An audit may only be performed on “open” tax periods, i.e., tax periods for which the applicable statute of limitations period has not expired, often referred to as being “closed.” For example, sales and use tax must be assessed within four years from the date the return was filed. KRS 139.620. Similarly, an application for a refund of other than ad valorem or unconstitutional taxes must be filed within four years of payment. KRS 139.580. However, such time periods may be extended by written agreement between the Department and the taxpayer. While some taxpayers have a policy to not extend the statute of limitations, many will often agree to extend the statute of limitations, provided that the audit is progressing to an anticipated completion.
The tax audit
Audits may be either desk audits (literally done at the auditor’s desk) or field audits (at the taxpayer’s location). If the audit is taking place at the taxpayer’s location, the department must perform its audit at “reasonable times and places.” KRS 131.081(3). Tax auditors should be treated with professional courtesy; they are doing their job. Taxpayers should be likewise treated.
Audits are typically commenced with an opening meeting with the taxpayer that may include the auditor’s supervisor. Details of the audit process are often discussed.
During a typical audit, the tax auditor will request information and documents from the taxpayer, and the taxpayer will respond to the auditor’s requests for information or documents. The exchanges center on the treatment of the transaction or item at issue. For example, in a sales tax audit, the auditor will request copies of resale and exemption certificates or copies of purchase invoices, and the taxpayer will respond with documents and explanations as to why particular transactions are exempt or otherwise not subject to tax. Similar exchanges occur in tangible personal property tax audits, income tax audits, etc.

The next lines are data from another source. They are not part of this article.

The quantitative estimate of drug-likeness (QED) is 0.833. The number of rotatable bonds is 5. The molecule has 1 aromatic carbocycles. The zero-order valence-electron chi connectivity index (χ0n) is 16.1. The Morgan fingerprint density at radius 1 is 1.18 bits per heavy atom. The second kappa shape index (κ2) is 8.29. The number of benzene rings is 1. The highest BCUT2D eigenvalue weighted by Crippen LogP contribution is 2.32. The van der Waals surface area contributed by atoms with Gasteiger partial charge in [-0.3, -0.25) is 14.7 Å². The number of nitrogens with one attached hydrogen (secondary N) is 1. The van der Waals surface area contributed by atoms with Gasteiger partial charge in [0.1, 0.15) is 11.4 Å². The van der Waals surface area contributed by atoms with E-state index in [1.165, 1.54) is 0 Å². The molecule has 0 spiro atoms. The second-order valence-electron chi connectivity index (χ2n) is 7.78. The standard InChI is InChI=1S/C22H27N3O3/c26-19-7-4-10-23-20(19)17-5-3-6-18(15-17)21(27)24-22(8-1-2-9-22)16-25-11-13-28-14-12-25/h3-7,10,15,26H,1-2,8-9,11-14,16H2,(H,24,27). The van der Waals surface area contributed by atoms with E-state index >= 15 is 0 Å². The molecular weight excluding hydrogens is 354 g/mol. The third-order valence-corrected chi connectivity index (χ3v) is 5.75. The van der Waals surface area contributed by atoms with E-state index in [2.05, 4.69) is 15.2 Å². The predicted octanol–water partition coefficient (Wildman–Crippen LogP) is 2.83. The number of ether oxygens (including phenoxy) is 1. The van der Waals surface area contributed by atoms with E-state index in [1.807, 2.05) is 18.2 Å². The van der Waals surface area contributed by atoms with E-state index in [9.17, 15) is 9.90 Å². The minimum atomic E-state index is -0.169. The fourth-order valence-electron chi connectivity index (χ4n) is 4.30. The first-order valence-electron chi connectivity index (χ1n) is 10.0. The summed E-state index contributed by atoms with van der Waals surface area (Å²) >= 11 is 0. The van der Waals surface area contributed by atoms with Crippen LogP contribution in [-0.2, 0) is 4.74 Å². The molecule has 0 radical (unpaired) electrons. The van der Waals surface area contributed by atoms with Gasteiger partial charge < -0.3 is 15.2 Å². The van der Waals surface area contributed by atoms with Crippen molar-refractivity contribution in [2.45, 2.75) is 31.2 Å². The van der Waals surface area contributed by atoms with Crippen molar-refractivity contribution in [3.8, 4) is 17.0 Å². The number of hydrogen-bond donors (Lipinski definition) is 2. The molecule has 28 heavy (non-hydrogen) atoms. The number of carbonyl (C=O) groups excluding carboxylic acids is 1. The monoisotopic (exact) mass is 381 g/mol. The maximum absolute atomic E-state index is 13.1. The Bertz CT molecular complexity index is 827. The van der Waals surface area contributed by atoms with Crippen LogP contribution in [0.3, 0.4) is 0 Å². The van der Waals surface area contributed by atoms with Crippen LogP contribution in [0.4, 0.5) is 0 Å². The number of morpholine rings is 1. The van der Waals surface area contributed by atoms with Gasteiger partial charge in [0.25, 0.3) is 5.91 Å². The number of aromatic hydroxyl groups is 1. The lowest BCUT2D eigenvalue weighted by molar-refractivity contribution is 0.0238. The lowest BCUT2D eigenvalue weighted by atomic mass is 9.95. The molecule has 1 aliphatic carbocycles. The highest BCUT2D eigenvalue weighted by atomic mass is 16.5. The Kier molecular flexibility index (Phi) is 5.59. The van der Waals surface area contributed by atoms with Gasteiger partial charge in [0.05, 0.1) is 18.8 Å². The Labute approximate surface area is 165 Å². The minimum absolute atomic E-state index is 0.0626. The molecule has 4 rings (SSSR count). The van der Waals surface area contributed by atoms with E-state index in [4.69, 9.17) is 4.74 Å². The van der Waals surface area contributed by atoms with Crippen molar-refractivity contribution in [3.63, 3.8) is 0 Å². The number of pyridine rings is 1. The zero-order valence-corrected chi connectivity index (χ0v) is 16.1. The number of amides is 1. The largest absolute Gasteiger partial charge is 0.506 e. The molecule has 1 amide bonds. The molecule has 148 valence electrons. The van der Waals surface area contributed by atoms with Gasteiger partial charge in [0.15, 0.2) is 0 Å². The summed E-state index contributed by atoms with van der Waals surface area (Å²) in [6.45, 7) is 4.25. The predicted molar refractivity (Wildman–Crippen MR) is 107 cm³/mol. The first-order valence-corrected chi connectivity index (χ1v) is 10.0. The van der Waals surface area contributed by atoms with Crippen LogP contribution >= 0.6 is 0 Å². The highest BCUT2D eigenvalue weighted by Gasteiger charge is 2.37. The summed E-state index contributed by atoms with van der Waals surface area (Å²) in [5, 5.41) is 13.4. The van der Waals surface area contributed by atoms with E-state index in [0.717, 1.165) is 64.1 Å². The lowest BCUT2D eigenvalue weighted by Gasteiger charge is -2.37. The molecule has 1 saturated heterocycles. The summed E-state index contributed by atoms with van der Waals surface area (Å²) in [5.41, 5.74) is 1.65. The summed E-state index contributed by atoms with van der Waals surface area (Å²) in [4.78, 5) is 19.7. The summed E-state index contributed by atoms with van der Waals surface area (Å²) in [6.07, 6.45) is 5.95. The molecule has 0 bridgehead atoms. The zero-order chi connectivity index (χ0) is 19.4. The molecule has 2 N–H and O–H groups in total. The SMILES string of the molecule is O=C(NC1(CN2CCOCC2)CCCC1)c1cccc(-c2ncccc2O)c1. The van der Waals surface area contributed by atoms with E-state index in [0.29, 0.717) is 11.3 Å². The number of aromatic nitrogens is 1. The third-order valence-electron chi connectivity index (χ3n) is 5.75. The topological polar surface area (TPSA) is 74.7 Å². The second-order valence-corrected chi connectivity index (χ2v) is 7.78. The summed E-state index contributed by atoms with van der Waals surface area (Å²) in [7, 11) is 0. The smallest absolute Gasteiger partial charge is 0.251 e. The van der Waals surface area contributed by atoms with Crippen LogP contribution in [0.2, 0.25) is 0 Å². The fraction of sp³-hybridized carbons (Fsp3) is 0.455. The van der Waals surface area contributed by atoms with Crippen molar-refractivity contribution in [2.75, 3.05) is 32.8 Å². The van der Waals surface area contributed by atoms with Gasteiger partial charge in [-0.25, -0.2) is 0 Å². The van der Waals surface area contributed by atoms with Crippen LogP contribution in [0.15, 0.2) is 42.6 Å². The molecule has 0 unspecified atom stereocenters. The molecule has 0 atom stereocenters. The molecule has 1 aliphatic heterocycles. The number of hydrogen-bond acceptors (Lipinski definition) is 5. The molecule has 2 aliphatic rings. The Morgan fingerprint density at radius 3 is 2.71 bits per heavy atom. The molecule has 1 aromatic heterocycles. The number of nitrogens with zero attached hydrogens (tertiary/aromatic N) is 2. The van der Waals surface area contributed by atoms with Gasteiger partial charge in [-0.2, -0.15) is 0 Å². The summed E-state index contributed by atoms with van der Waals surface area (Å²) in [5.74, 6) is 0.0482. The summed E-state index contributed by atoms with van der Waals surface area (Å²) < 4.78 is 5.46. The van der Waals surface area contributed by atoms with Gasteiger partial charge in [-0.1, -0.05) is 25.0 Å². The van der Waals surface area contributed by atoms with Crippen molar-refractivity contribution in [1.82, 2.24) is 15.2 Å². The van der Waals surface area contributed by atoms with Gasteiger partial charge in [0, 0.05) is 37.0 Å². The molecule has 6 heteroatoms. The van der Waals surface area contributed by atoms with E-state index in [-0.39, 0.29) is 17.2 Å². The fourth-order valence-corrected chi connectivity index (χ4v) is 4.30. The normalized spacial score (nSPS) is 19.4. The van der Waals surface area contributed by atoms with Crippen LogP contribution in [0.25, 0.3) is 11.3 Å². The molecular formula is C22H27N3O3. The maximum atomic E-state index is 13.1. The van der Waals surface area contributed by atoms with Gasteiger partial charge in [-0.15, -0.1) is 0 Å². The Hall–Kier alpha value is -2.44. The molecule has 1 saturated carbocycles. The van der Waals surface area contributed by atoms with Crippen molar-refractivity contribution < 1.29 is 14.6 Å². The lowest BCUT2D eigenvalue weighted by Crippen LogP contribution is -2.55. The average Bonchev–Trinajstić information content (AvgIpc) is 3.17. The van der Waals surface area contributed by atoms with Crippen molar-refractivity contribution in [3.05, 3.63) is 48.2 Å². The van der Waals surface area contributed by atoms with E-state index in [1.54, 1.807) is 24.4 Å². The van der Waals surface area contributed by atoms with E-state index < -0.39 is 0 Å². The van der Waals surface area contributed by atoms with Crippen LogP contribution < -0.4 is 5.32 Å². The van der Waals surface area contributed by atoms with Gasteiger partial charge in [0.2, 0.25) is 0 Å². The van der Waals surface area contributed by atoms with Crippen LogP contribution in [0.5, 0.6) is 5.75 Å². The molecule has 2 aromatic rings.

The auditor will produce an audit narrative that describes the audit including the identity of the taxpayer, the taxpayer’s representative, audit type (e.g., sales tax, income tax, etc.), periods examined, statute of limitation waivers, protest period, auditor, review officer and a description of the items or transactions examined by the audit (e.g., sales, deductions, capital purchases, consumable purchases, etc. in a sales tax audit). The auditor will also produce schedules of items examined and calculations of tax, i.e., audit workpapers.
The Department must ultimately provide a taxpayer with “copies of the agent’s audit workpapers and the agent’s written narrative setting forth the grounds upon which the assessment is made,” as well as the grounds for the denial or reduction of any refund or credit. KRS 131.081(8). Nevertheless, a taxpayer should request a copy of the draft audit workpapers before the end of the audit. The taxpayer should carefully review the audit workpapers to identify any mathematical errors and any items of disagreement.
At the end of each audit, there is typically an informal end of audit meeting with the auditor. The auditor’s supervisor may also attend.
Hopefully, the taxpayer, the taxpayer’s adviser(s) and the Department will be in agreement after an audit as to the amount of tax; the taxpayer can then either pay the difference, receive a refund for the difference or do nothing if it is a “no change” audit. However, that is not always the circumstance. Reasonable minds can and do differ as to the construction of the tax laws or the application of the tax laws to the taxpayer’s particular facts.
Right to protest a tax assessment